Published online by Cambridge University Press: 13 October 2009
As the western portion of Gondwana in the late Palaeozoic, South America extended over a great range of palaeolatitudes, from southern polar to tropical. At the time of the global lowering of temperature that triggered the “ice age,” strong climatic differences became established between those extreme palaeolatitudes. The portion that was close to the southern palaeopole had low temperatures and was covered by ice sheets; the rest of the continent, which was at lower palaeolatitudes, had higher temperatures (Figure 25.1).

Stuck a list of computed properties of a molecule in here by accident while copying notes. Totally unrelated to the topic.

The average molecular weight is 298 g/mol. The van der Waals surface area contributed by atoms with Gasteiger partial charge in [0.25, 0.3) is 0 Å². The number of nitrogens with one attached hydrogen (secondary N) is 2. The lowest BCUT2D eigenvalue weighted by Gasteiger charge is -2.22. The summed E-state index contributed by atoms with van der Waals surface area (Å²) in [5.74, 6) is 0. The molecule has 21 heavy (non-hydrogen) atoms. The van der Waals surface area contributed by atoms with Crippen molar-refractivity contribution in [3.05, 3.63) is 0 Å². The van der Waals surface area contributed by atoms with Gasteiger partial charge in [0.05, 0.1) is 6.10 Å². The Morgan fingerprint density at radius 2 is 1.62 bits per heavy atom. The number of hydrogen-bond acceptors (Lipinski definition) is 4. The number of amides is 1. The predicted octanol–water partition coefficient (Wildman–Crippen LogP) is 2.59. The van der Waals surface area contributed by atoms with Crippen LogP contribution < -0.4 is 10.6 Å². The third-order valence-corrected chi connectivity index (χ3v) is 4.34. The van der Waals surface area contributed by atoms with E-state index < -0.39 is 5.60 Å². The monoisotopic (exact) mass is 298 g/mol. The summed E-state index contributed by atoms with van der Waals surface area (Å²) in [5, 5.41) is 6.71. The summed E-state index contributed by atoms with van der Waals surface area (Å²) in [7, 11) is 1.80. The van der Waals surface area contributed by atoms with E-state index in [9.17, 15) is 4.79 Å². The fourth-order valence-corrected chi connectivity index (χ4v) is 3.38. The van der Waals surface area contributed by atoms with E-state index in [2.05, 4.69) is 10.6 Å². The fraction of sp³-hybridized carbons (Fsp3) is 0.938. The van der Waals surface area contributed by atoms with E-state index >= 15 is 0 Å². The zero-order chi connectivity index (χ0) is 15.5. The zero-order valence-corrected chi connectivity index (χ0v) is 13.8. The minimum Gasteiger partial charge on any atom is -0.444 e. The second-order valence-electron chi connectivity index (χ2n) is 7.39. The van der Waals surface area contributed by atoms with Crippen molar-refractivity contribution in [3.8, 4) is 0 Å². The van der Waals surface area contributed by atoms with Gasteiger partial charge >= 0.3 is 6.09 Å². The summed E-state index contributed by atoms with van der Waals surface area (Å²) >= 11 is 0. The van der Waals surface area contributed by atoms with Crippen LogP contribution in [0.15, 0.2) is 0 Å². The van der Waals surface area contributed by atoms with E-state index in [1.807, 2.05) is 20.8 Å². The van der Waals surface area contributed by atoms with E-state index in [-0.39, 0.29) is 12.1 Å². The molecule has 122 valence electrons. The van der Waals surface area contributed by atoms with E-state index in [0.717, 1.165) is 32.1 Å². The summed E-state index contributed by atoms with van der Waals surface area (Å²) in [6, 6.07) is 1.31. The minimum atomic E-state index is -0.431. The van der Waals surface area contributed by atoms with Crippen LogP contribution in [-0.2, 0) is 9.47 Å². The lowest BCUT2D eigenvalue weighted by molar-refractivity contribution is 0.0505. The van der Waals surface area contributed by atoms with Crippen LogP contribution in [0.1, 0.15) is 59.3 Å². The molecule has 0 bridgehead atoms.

As was the case in the Cenozoic, late Palaeozoic glaciation in South America encompassed several glacial and interglacial stages. In western and southern Argentina, evidence of that glaciation is widespread in sediments whose dates range from as old as Visean–Namurian to as young as late Asselian. Discrimination of discrete glacial stages has been based on striated pavements covered with diamictites and associated varved sediments, dropstone laminites, and so forth (Frakes, Amos, and Crowell, 1969; López Gamundi and Amos, 1983; González, 1983). Sections that afforded doubtful or questionable evidence of glaciation were neglected. Interglacial stages can be recognized on the basis of intercalations of well-sorted sediments, without glacigenic features (Dickins, 1985). Fossiliferous beds, or a transgression with abundant marine fauna between two discrete glacial members, may suggest important defrosting (González, 1990). Elsewhere I have commented on the chronology and durations of those glaciations (González, 1990). Ice sheets could spread over large areas, and occasionally glaciers may have behaved as temporary dams, actually isolating inland seas.